Yes. If more than one person has knowledge of, and some capacity to control, a controlled drug or substance, they would each be in possession of it.

Like in any criminal case, the Crown would need to prove, beyond a reasonable doubt, all of the elements of a drug case. You also have the right to remain silent and are not required to testify in court if you do not wish to.

In the drug charge context, trafficking includes giving a controlled drug or substance, or anything stated to be a controlled drug or substances, to anyone else. It does not require there to be an exchange of money and it does not even need to be a controlled drug or substance if an item is held out to be such. We have even seen cases where clients have been charged with trafficking in marijuana for passing a marijuana pipe to others to share.

Possession for the purpose of trafficking involves someone being in possession of a controlled drug or substance for the purpose of trafficking (giving or selling) it to someone else.

No. In Canada, people have the right to be free from unreasonable search and seizure. In fact, one of the most common issues in drug cases is whether the police were permitted to search for drugs in the circumstances of the case. The starting point is that police are not permitted to search a person or anywhere else you would have a reasonable expectation of privacy, unless they have prior judicial authorization – a warrant. There are other circumstances in which the police would have authority to conduct a search such as in the course of a lawful arrest. The lawfulness of a search and seizure is one of the important assessments a lawyer will make to give you advice with respect to a drug related charge.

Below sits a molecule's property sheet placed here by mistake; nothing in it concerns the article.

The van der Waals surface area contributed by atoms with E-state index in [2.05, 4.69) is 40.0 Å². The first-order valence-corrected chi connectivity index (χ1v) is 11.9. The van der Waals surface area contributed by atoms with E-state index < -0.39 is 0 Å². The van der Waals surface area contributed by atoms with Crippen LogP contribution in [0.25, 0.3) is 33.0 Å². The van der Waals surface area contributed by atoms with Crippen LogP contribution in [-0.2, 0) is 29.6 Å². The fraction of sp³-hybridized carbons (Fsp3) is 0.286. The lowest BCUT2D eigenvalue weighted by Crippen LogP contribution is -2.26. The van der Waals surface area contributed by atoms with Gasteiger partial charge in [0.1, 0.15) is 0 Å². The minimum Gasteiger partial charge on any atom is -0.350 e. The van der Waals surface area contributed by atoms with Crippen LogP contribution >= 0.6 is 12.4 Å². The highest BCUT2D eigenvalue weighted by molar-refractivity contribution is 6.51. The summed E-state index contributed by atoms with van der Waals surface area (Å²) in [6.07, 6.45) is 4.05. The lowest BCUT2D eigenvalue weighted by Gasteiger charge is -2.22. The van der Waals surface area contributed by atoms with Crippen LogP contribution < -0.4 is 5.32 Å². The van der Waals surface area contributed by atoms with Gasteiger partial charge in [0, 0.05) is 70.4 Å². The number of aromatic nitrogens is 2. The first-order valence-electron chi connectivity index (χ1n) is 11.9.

Production of a controlled drug or substance involves doing anything for the purpose of producing it. In the context of marijuana, for example, it would be growing the marijuana. In the context of drugs such as MDMA (ecstasy) or GHB it would include anything involved with their manufacture.

It depends. In order to obtain a warrant, the police would need to satisfy a judge or justice of the peace that they had reasonable grounds to believe there was evidence of an offence, in a place, at the time they wish to conduct a search. If the police are able to obtain a warrant to search for evidence of electricity being stolen and, in the process of conducting the search, come across evidence of other unlawful activity in plain sight they would be permitted to seize that as well.

In order to obtain a warrant to conduct a search, a police officer needs to set out, in writing and under oath, the reasons he or she believes there is evidence of an offence in a place at the time they wish to conduct the search. This written request for a warrant is referred to as an “information to obtain” a search warrant or ITO.

Not necessarily. There are a number of legal requirements to obtain a search warrant including an obligation on the police officer to be both honest and to provide full and frank disclosure when applying for a search warrant. Full and frank disclosure requires the police to set out in an ITO not only facts that would support their application but those that would militate against a search warrant being issued. At a trial, a judge can review the warrant and ITO to determine whether the warrant should have been issued in the first place.

Typically, the Crown will rely on a Certificate of an Analyst. The police will usually send a sample of the substance in question to a lab for analysis and a qualified analyst at the lab will produce a report called a “Certificate of an Analyst” setting out the results of their analysis. Subject to a number of technical requirements, and subject to an application to cross examine the technician who conducted the analysis, the Certificate of an Analyst would be used in court to establish what a substance is. Because there are dozens of substances listed by their precise chemical names in the schedules to the Controlled Drugs and Substances Act, the exact nature of a substance alleged to be in the list can sometimes be a real issue.

From possession of small amounts to complex conspiracies, drug offences can be serious.